Thanks to everyone who came to last week’s HCFANY briefing in NYC – was a great success and we ended up with a turnout of over 130 people.
Many attendees have been asking for copies of the presentations and materials we had available at the meeting, so we are posting them up here for anyone who is interested. Here is a quick recap:
- Sara Rothstein, Assistant Director for Policy and Planning for the New York Health Benefit Exchange presented an update on implementation of the NYS Health Benefit Exchange including a very broad overview of the State’s outreach and marketing plan, information on the Navigator RFA. You can view Sara’s presentation by clicking here.
Martine Apodaca, Director of the Public Education Campaign for Enroll America presented a profile of the uninsured in New York and their findings on messaging around the new health insurance options based on a national survey. You can view Martine’s presentation by clicking here.
Joanne Bailey, Director of Policy and Research at the New York City Office of Citywide Health Insurance Access (OCHIA) presented on the timeline for health reform implementation in the New York, including a profile of the uninsured in New York City, and the potential challenges and opportunities brought by the ACA. You can view Joanne’s presentation by clicking here.
In addition, we had several publications and handouts available:
- HCFANY’s 2013 ACA Advocacy Agenda
- Reaching One Million More New Yorkers: A Successful Enrollment Campaign for the Exchange
- HCFANY’s Agenda to Address Health Disparities
- New Coverage Options Coming Soon
- Profile of The Uninsured in NYC
- Small Employers and the Health Care Law
- Profile of the Uninsured: People With Disabilities in NYC
Tomorrow marks the 3-year anniversary of the ACA and – wow – what a journey it has been!
Despite its youth, the ACA has already succeeded in helping millions of Americans get access to affordable care. For example, children with pre-existing health problems can no longer be turned down for coverage. Small businesses have access to tax credits to help pay for health insurance for their employees: 4 in 5 New York small businesses are eligible. Preventive care is now available without co-pays, seniors who hit the Medicare “donut hole” are paying less for prescription drugs, and health insurers now have strict guidelines on how much of your monthly premium must be used on medical care rather than their own administrative costs.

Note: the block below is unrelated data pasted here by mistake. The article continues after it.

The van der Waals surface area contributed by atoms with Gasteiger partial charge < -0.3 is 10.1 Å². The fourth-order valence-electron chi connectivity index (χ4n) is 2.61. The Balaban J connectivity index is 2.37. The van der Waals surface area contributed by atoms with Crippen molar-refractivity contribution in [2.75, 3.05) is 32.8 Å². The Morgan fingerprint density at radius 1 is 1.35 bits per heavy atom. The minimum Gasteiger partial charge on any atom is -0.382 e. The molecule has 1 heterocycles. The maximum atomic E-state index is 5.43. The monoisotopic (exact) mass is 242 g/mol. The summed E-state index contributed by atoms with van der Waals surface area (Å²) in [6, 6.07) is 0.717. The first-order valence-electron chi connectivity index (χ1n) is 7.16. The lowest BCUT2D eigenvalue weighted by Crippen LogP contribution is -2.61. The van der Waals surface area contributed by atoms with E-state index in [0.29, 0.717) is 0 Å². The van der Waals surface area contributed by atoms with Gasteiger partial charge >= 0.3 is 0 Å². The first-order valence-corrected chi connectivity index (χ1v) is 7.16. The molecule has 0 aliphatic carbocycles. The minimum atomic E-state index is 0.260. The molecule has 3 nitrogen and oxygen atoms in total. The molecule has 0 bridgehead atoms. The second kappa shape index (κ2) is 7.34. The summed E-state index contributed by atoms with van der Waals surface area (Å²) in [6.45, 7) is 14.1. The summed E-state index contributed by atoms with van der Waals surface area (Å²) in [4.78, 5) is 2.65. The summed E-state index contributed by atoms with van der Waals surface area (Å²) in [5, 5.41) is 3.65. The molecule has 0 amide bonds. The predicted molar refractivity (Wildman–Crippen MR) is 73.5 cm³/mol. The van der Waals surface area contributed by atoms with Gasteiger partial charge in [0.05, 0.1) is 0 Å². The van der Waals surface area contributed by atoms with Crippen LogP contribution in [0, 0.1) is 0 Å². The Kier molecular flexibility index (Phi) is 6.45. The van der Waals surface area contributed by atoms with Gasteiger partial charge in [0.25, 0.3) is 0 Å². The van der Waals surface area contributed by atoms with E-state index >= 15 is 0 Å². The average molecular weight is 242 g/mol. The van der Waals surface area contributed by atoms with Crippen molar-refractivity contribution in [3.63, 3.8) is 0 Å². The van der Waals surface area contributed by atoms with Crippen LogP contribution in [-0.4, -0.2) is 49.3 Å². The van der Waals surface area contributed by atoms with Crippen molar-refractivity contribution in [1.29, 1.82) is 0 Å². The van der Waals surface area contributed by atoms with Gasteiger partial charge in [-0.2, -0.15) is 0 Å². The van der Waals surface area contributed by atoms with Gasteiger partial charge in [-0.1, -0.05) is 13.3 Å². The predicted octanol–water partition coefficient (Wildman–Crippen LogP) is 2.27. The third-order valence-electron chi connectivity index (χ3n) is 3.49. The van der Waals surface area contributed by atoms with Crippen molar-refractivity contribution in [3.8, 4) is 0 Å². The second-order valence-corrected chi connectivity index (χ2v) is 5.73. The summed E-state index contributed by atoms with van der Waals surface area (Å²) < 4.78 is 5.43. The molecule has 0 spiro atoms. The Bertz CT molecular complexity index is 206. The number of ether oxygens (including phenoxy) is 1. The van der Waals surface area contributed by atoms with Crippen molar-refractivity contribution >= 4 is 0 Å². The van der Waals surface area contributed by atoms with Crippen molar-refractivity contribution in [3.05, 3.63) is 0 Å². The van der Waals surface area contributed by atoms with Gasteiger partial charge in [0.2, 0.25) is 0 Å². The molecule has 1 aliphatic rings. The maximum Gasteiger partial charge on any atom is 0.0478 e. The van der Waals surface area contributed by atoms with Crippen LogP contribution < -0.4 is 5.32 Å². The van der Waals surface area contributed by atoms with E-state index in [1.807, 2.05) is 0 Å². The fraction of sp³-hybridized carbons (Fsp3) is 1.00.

A few numbers give a picture of just how much the ACA has helped people in our state:
- New Yorkers with Medicare have saved over $407.6 million on prescription drugs since the law’s enactment. In 2012 alone, 226,569 individuals in New York saved over $170.4 million, or an average of $752 per beneficiary.
- 4.4 million New Yorkers gained access to free preventive health services in 2011 and 2012. 1.5 million seniors with Medicare received free preventive health care in 2012 alone.
- This year, 1 million New Yorkers with private insurance coverage will get $86,526,642 in rebates from insurance companies who have overcharged them, with an average rebate of $138 per family.
And the best is yet to come: In 2014, annual limits on insurance coverage will be banned, adults with pre-existing conditions will no longer be denied coverage, and tax credits will be available to help individuals and families pay for health insurance. And, individuals and small businesses will be able to get health insurance, including public programs like Medicaid, through the New York Health Benefit Exchange. This will save New Yorkers who buy insurance on their own an average of over 60% and people who get it through their small business over 20%. Enrollment will begin October of this year!
Because of the ACA, affordable, quality health care will soon be woven into the fabric of American society, making us stronger and healthier as a nation. And that’s something we can ALL look forward to!
So, Happy Third Birthday, ACA! May you live a long, happy (and healthy) life!